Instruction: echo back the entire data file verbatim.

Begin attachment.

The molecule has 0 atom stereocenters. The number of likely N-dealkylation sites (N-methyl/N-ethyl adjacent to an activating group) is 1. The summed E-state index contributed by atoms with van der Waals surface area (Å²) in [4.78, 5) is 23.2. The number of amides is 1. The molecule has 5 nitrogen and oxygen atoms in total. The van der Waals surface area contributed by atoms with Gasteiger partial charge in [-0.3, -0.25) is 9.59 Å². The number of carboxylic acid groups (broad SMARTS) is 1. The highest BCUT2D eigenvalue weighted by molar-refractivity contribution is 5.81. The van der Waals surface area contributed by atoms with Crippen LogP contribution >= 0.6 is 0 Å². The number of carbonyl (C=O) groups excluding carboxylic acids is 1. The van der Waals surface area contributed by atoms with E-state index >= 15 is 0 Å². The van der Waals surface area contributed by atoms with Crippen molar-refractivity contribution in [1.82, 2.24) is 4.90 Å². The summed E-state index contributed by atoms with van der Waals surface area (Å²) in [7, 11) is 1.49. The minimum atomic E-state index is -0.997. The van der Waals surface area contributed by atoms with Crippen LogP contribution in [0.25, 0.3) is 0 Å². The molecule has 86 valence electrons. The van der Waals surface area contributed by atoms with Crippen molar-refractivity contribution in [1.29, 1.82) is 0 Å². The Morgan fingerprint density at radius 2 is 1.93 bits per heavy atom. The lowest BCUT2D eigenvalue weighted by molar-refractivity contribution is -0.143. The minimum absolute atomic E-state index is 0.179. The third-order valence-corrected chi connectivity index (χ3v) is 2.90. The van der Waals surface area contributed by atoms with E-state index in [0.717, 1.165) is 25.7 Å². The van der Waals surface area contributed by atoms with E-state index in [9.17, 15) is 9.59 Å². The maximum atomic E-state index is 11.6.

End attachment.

The molecule has 0 atom stereocenters. The number of likely N-dealkylation sites (N-methyl/N-ethyl adjacent to an activating group) is 1. The summed E-state index contributed by atoms with van der Waals surface area (Å²) in [4.78, 5) is 23.2. The number of amides is 1. The molecule has 5 nitrogen and oxygen atoms in total. The van der Waals surface area contributed by atoms with Gasteiger partial charge in [-0.3, -0.25) is 9.59 Å². The number of carboxylic acid groups (broad SMARTS) is 1. The highest BCUT2D eigenvalue weighted by molar-refractivity contribution is 5.81. The van der Waals surface area contributed by atoms with Crippen LogP contribution >= 0.6 is 0 Å². The number of carbonyl (C=O) groups excluding carboxylic acids is 1. The van der Waals surface area contributed by atoms with E-state index >= 15 is 0 Å². The van der Waals surface area contributed by atoms with Crippen molar-refractivity contribution in [1.82, 2.24) is 4.90 Å². The summed E-state index contributed by atoms with van der Waals surface area (Å²) in [7, 11) is 1.49. The minimum atomic E-state index is -0.997. The van der Waals surface area contributed by atoms with Crippen LogP contribution in [0.25, 0.3) is 0 Å². The molecule has 86 valence electrons. The van der Waals surface area contributed by atoms with Crippen molar-refractivity contribution in [1.29, 1.82) is 0 Å². The Morgan fingerprint density at radius 2 is 1.93 bits per heavy atom. The lowest BCUT2D eigenvalue weighted by molar-refractivity contribution is -0.143. The minimum absolute atomic E-state index is 0.179. The third-order valence-corrected chi connectivity index (χ3v) is 2.90. The van der Waals surface area contributed by atoms with E-state index in [0.717, 1.165) is 25.7 Å². The van der Waals surface area contributed by atoms with E-state index in [9.17, 15) is 9.59 Å². The maximum atomic E-state index is 11.6.